Malaysia is forward looking and progressive state, says economist

By Tengku Noor Shamsiah Tengku Abdullah

Shan Saeed, chief economist with Juwai IQI Malaysia.

KUALA LUMPUR, July 11 – Malaysia is a forward-looking and progressive state and despite all the challenges following the Covid-19 pandemic, its government has taken great efforts to maintain the country’s macroeconomic stability, says a leading global economist, Shan Saeed.

Countries go through up and down in the economic cycles, said Shan, who is chief economist at Juwai IQI, Malaysia, a brokerage house with offices in 15 countries with over 12,000 real estate agents.

“Nothing is a straight line. Malaysia will come back strongly as labour force has the ability to improve the productivity landscape once its population are fully vaccinated,” he said in a recent phone interview.

Shan was asked to share his views on a recent foreign media report stating that Malaysia is staggering down the road to a failed statehood.

In the last 17 months, he noted the government has effectively used fiscal policy to buttress the economy and lift the masses through stimulus packages. 

He said the government has still room to manoeuvre in the fiscal space i.e under 7 per cent and debt to GDP ratio is at 67 per cent. 

“This provides room to make strategic moves in terms of expansionary fiscal side. The positive side of the balance sheet at the moment is the higher oil prices which would boost the overall fiscal side and make a macro impact,” he said. 

Shan said commodities prices going higher in the next six to 12 months can give ample space for the government to support the businesses and domestic demand.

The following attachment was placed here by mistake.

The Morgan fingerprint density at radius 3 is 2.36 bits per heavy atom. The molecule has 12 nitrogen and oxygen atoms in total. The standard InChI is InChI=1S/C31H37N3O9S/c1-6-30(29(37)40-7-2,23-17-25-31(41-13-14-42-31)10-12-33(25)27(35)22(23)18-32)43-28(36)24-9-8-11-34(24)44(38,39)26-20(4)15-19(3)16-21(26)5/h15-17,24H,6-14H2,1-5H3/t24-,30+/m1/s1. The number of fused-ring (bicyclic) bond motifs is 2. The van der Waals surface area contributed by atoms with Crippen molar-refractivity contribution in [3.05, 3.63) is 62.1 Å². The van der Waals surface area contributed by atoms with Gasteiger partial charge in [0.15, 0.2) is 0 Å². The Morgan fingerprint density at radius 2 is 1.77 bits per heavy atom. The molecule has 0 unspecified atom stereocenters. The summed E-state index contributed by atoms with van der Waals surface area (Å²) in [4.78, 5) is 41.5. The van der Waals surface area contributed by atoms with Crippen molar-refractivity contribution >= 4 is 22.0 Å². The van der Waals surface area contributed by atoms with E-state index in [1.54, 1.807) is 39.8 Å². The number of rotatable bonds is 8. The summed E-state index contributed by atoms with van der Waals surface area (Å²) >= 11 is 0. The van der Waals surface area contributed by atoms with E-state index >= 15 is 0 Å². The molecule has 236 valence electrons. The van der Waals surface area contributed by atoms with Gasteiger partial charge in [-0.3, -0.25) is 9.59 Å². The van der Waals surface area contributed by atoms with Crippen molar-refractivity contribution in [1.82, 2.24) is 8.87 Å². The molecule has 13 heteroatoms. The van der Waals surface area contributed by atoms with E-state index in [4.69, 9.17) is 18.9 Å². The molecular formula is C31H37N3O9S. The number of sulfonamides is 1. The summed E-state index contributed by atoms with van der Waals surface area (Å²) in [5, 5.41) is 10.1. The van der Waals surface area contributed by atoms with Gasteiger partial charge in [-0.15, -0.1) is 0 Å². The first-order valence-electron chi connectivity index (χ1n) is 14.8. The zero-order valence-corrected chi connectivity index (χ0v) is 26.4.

At the moment, he said, it’s all about dual circulation strategy that Malaysian government is pursuing i.e 

1. Supporting businesses
2. Encouraging domestic consumption 

According to Shan, the Ringgit has maintained structural stability against US Dollar and credit goes to Bank Negara Malaysia by providing solid forward guidance to the financial markets despite all the economic fragility in the exogenous environment. Ringgit will be traded between 3.67 and 4.10 for 2021. 

“In my view, with strong trade numbers till June 2021 and higher export figures about 50 percent can support the economy to bounce back. Malaysian economy has the resilience to come out strongly to have an appreciable growth trajectory of over 4.5 percent in 20202.

“We at Juwai IQI stand buoyant on Malaysian growth outlook for 2021-22 and its economy to perform better as more and more people are getting vaccinated and coming back to the work force,” he added. 

On another development, when asked on certain quarters questioning the government why it is allowing people to withdraw money from their Employees Provident Fund (EPF), which is supposed to be savings for their post working days, Shan said: “It’s people’s prerogative to keep or to withdraw funds. It’s at the discretion of people to utilise their money as they please.

“Right now, people have a choice. By allowing the funds, government wants people to buy basic stuff in order to meet their daily requirement which is normal is any society or country.” 

This is happening in many western countries too, he added.